Caterpillars typically shed their skins four or five times. As it gets bigger, the black swallowtail caterpillar needs different coloring to protect it. In its later stages, it has the green, black, and yellow striped pattern of a "parsley worm" that many gardeners recognize. This color pattern breaks up the image of a fat caterpillar, making it harder to spot among the lacy leaves of Queen Anne's lace or the curly, deeply cut leaves of parsley.

This black swallowtail caterpillar head with

PHOTO COURTESY OF GARRY KESSLER

Don't mess with me! This black swallowtail caterpillar feels threatened – perhaps by ants, a wasp, a bird's beak, or squeezing human fingers – so forked orange "antlers" pop out from behind its head and give off a strong odor as the caterpillar thrashes around. This caterpillar is looking down at the camera.

Vast numbers of caterpillars become bird food, but they have other predators as well. What happens to them is the stuff of horror movies. Some types of wasps and flies prey upon caterpillars by using them as a nursery for their own young. These enemies don't kill the caterpillars outright. Instead, they lay their eggs inside the living caterpillar. When the eggs hatch, the caterpillar gets eaten from the inside.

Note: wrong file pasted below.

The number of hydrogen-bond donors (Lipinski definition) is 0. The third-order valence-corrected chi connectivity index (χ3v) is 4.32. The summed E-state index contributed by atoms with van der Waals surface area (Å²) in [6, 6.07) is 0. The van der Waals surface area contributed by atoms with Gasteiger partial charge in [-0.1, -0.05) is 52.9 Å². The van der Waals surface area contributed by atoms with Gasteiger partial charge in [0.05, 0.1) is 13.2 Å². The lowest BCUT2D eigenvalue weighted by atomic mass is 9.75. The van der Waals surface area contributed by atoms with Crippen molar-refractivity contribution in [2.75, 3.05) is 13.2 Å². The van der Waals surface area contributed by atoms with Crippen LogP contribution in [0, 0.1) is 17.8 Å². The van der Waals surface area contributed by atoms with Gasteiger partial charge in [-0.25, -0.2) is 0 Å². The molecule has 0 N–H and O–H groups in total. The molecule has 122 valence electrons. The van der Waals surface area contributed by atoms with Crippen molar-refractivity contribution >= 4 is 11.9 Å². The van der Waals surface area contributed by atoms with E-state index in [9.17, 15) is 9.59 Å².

Black swallowtail caterpillars have a special defense that they use if a wasp, ant, or bird's grasping beak threatens them. Something dramatic happens. Forked orange "antlers" pop out from behind the caterpillar's head and give off a strong, unpleasant odor as the caterpillar thrashes around. This sudden response can be enough to scare off the predator.